(a)   The company commander must understand the higher commander's concept and what freedom of action the company has to engage the enemy. At times, the company must engage and destroy all enemy forces within their capabilities. In other cases, the company is expected to locate, follow, and report small enemy units to allow other companies to concentrate and destroy these enemy forces.

(b)   The company commander must focus his platoons on the likely enemy locations. He assigns missions in accordance with (IAW) the higher commander's concept. Possible operations include a zone or area reconnaissance, an ambush, and surveillance. Small unit leaders (for example, antiarmor squad leaders or attached rifle squad leaders) must know what actions to take when they locate the enemy either with or without being detected. The platoon most likely to make contact is normally designated the company's main effort.

(2)   Considerations. The company commander usually determines the number and size of the units that will conduct reconnaissance and combat actions against the enemy. The size of the area, the duration of the mission, and the probable size of the enemy force are key to this decision.

(a)   A detailed METT-TC analysis is essential to the success of a search-and-attack. The size of the AO is considered in relation to how much time is available to search the area. When allocating terrain, the company commander considers how the subordinate units will conduct the reconnaissance, how to provide security, and how to provide control. One technique is to assign a small AO that keeps the subordinate units more concentrated, helping to maintain control. On order, the subordinate units are directed to move into the next AO. Another technique is to divide the area into zones. The company commander concentrates most of the company in one zone and uses small team or rifle squad patrols to reconnoiter the next zone. Once the antiarmor company has completed the reconnaissance in the initial zone, it moves into the area that has been reconnoitered by the small units. This technique is effective when a detailed reconnaissance is required, but it also supports the seizure of the initiative through speed, stealth, and surprise. The small, dispersed units have a better chance of locating the enemy and remaining undetected. The company commander focuses the remainder of the company's reconnaissance efforts based upon the information gathered during the initial reconnaissance.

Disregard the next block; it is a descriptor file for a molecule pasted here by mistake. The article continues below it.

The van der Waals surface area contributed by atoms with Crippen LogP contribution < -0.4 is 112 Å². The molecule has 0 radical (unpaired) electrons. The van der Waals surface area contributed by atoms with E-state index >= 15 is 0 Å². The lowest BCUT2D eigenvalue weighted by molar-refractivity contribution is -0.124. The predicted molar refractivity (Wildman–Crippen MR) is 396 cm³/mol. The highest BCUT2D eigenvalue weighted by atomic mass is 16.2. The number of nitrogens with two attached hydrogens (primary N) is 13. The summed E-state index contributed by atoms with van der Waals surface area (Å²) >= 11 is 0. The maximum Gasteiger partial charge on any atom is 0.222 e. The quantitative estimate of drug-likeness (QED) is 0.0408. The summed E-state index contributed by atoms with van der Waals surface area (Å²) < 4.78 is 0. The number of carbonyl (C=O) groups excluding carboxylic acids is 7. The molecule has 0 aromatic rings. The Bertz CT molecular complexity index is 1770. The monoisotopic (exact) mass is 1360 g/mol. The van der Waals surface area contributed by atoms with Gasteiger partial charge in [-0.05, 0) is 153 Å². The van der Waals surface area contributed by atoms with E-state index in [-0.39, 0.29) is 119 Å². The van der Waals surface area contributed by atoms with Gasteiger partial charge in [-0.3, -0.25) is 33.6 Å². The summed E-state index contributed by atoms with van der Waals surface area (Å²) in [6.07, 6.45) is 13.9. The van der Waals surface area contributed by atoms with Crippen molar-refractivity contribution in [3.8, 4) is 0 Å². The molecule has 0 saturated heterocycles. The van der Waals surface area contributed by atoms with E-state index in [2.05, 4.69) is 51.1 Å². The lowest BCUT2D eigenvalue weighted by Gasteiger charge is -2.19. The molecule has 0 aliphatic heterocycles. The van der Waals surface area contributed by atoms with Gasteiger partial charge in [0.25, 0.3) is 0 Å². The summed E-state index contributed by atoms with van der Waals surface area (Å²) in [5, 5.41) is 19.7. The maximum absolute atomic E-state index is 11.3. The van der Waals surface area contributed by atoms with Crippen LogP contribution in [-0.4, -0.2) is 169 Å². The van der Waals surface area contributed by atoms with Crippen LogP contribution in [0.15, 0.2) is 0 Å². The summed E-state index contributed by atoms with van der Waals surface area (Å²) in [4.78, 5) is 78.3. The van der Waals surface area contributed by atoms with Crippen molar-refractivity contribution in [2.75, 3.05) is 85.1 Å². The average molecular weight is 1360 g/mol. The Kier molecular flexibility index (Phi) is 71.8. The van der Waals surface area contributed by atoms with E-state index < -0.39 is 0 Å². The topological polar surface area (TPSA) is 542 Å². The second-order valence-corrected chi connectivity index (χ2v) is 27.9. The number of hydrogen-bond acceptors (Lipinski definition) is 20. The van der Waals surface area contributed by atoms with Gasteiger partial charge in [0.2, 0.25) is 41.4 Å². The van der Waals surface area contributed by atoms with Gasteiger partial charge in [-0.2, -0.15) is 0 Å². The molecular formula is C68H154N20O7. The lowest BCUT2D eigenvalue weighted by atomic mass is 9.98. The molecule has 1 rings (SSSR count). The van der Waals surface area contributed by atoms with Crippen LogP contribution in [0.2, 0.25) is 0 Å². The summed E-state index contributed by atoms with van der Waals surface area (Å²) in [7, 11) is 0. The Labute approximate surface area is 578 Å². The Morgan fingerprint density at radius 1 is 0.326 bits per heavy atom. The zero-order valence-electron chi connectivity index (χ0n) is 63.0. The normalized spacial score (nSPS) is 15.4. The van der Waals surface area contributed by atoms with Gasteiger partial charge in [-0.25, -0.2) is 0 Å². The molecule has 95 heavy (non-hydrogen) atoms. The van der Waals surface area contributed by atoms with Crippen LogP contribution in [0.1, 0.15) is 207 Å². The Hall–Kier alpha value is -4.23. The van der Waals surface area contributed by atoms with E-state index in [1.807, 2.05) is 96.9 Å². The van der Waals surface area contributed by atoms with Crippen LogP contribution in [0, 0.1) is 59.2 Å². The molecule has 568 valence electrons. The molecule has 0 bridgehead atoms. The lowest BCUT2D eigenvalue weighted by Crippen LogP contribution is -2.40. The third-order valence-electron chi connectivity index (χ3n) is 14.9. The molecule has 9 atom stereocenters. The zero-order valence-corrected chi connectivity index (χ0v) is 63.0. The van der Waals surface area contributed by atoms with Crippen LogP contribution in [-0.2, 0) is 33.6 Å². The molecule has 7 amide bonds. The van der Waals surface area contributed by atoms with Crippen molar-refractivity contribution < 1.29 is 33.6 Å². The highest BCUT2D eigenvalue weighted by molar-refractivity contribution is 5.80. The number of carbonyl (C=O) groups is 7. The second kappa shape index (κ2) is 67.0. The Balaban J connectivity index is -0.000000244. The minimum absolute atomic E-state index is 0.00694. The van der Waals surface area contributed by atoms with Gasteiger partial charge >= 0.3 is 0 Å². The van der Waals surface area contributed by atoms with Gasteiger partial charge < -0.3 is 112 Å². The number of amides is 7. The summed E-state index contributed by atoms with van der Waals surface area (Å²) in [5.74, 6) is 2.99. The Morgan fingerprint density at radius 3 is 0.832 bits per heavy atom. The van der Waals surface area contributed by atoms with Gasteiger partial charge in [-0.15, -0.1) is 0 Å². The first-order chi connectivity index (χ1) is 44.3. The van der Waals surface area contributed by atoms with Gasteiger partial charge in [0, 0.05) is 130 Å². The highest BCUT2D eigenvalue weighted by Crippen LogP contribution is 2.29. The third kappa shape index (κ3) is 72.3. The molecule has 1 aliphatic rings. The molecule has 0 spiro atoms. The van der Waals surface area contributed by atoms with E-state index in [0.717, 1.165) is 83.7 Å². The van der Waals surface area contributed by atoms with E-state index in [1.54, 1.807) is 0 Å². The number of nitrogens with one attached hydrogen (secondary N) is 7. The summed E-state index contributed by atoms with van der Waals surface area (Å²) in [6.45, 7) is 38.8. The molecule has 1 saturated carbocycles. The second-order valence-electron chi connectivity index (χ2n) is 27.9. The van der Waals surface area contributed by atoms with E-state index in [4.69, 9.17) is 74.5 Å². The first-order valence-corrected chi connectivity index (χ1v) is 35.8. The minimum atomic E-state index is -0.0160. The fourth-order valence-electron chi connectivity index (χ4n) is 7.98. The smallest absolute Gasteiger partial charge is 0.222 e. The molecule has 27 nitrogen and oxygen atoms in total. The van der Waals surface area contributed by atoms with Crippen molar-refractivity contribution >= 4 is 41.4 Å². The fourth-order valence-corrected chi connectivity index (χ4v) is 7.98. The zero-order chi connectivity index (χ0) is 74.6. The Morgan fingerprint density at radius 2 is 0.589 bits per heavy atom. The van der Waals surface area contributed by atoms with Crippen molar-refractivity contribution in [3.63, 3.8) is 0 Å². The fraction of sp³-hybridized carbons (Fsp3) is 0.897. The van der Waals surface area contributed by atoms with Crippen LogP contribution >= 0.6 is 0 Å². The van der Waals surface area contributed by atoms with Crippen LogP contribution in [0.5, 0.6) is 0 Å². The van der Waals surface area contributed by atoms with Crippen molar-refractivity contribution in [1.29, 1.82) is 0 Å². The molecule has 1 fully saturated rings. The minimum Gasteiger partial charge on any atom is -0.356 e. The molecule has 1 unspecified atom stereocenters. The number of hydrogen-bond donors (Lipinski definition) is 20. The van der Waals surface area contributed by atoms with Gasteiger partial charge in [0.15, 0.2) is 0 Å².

(b)   The company commander must consider how the duration of the mission affects the company. If the mission will continue for days or longer, the commander must develop a concept that allows his subordinates to maintain combat effectiveness. The concept must address operations during limited visibility. He must ensure that the concept provides sufficient rest to maintain his soldiers' stealth, alertness, and security.

(c)   The duration of the mission also affects the need to resupply. This has a tremendous impact on a search-and-attack mission. The longer the mission is expected to last, the more often the need for resupply. Resupply operations hinder the ability to move with stealth and security while close to the enemy and allow the enemy to locate the unit by following or observing the resupply vehicles. The company commander must determine the essential supplies required for the operation. If this results in excessive amount of supplies, he plans for resupply operations that avoid enemy detection and maintain the security of the company. Another technique is to identify platoon ORPs or company patrol bases throughout the AO. The company moves between these locations using the approach-march technique to provide greater control and security. After securing and occupying the next ORP or patrol base, the unit receives the necessary supplies.